China has recently witnessed something unusual for the country since the Tiananmen Square protests of 1989. Thousands of students held protests in China over education reforms, sparking the feelings of nostalgia about the 1989 incident that remains a taboo topic of discussion in mainland China even today. Students from five independent colleges in the Jiangsu Province expressed their opposition to the transfer of undergraduate colleges to ‘vocational’ institutions as a part of education reforms.1 They held agitations openly, without fear of police action, that took the country by surprise. This did not go down well with the Communist Party leaders, not because it was just unprecedented but it occurred a few days after the anniversary of the Tiananmen Square incident. For decades, Chinese people have been apprehensive of brutal responses from police if they protest for things like rights, democracy, and free speech. However, the recent student protests seem to have broken the glass ceiling through an act of rebellion.
In a rare sight in China, students held protests openly, shouted slogans, and shared their videos on social media.2 The government authorities as expected dealt with the protesting students with an iron hand. Police personnel suppressed the protest by beating the students with batons, using pepper spray, which left many injured. A woman was seen bleeding from a head injury.3 “The school hired auxiliary police who injured, beat, pepper-sprayed, threatened, and verbally abused students,” said one of the protestors. Similar protests were reported from the other universities as well. The crackdowns also saw social media posts related to the protests and police brutalities being censored. The student protest hash tags such as “#NanjingNormalUniversityZhongbeiCollegeStudentsInjuredByViolent LawEnforcment” was blocked.4
Scene of police brutality at Nanjing University, China, June 6, 2021. (China Under CCP/Screenshot via TheBL/YouTube) Source
There were fears among students that their degrees will be downgraded after four provinces – Jiangsu, Zhejiang, Shandong, and Jiangxi – came up with a plan to merge independent colleges and vocational institutes.5 It would have created problems for these students in the highly competitive job market of China. It led the anxious students to hit the streets, defying the strict government rules to express their opposition to the move, which subsequently transformed into a large scale student protest that China had not seen in the past three decades. The protesting student gathered at Zhongbei College of Nanjing Normal University and even went on holding the principal hostage for over 30 hours.6
Following the protest, the merger plan has been suspended. While the agitations have been silenced, for now, the students have demanded the government to terminate the plan completely.7 The defying stand assumes significance in the wake of people of Hong Kong –once a hub of democratic values — are now fearful to express their views freely following the imposition of the National Security Law a year ago.8 They did organise an event to mark the 32nd anniversary of the Tiananmen Square incident, the response was not as strong as it used to be earlier.9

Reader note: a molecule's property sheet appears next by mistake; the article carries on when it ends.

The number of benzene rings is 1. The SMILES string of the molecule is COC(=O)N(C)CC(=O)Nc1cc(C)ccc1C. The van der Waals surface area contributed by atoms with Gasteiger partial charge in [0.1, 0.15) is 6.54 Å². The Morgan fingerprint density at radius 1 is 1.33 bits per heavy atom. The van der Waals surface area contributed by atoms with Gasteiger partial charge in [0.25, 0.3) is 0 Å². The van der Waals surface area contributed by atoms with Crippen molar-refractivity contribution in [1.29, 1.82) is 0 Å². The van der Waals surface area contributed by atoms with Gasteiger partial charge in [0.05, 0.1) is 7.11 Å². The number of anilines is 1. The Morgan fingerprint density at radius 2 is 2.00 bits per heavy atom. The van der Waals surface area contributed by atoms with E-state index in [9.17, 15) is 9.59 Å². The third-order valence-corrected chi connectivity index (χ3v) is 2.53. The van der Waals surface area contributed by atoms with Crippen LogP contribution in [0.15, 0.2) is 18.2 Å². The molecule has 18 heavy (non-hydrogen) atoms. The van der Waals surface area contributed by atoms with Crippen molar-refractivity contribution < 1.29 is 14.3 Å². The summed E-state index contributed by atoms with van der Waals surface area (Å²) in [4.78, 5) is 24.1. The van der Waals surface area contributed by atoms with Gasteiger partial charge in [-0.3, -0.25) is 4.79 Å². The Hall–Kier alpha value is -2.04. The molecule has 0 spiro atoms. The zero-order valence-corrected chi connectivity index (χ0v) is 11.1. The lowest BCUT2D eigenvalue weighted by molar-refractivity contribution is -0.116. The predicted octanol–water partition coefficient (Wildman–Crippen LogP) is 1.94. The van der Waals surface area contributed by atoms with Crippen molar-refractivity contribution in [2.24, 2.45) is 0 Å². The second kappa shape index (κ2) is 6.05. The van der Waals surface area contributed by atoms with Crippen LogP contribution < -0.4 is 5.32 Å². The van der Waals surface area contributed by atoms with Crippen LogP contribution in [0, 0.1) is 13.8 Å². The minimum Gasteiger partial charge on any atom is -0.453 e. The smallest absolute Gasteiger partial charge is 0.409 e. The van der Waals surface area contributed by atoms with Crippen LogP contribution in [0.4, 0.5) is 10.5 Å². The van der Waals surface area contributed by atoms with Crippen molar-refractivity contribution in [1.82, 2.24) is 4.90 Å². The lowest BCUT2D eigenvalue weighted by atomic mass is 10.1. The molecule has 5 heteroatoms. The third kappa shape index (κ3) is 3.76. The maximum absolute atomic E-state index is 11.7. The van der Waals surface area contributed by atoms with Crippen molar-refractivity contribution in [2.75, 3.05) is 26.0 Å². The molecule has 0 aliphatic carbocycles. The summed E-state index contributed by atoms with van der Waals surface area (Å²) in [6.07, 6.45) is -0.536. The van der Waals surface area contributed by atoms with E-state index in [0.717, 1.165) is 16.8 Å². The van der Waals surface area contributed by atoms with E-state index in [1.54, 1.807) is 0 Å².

After the 1989 Tiananmen incident, many protestors were arrested in a countrywide crackdown. Some could escape prison as a few police personnel who sympathised with them secretly helped them. One such is Chen Tianshi, who revealed it after 32 years. Chen, who now lives in the US, recalled how two interrogators understood the protesters’ demands and sympathised with them, and eventually helped him skip a harsh punishment.10 After the 1989 protests, the Chinese government instituted several reforms, convincing people that they can live a good life under the communist party regime. The economic well-being somehow ensured political stability and social harmony and kept the demands for democratic rights below a threat level.11 However, things changed after current President Xi Jinping took over in 2013. To keep a tab on population, Jinping has made excessive use of surveillance and nationalists propaganda. This has led dissent against the state brewing at many places, though it has not become much evident yet.12
SenseTime surveillance software identifying details about people and vehicles runs as a demonstration at the company’s office in Beijing, China. Source
Since 2013, intellectuals, civil rights advocates, and liberal media have been targeted to suppress dissent. “Ten years ago, perhaps every weekend in every corner there would be a large number of salons and meetings in Beijing,” said lecturer Wu Qiang, who was removed from the Tsinghua University for being critical of the Beijing government. “But now, this wonderful scene does not exist anymore… everyone always talks about one issue when we meet: who’s disappeared or been detained recently. Everyone is waiting to see who will be next.”13 In a scenario, students daring to challenge the government’s decision and hold protests openly may not be music to the ears of the Beijing government as the student agitations have a history of bringing revolution and toppling regimes.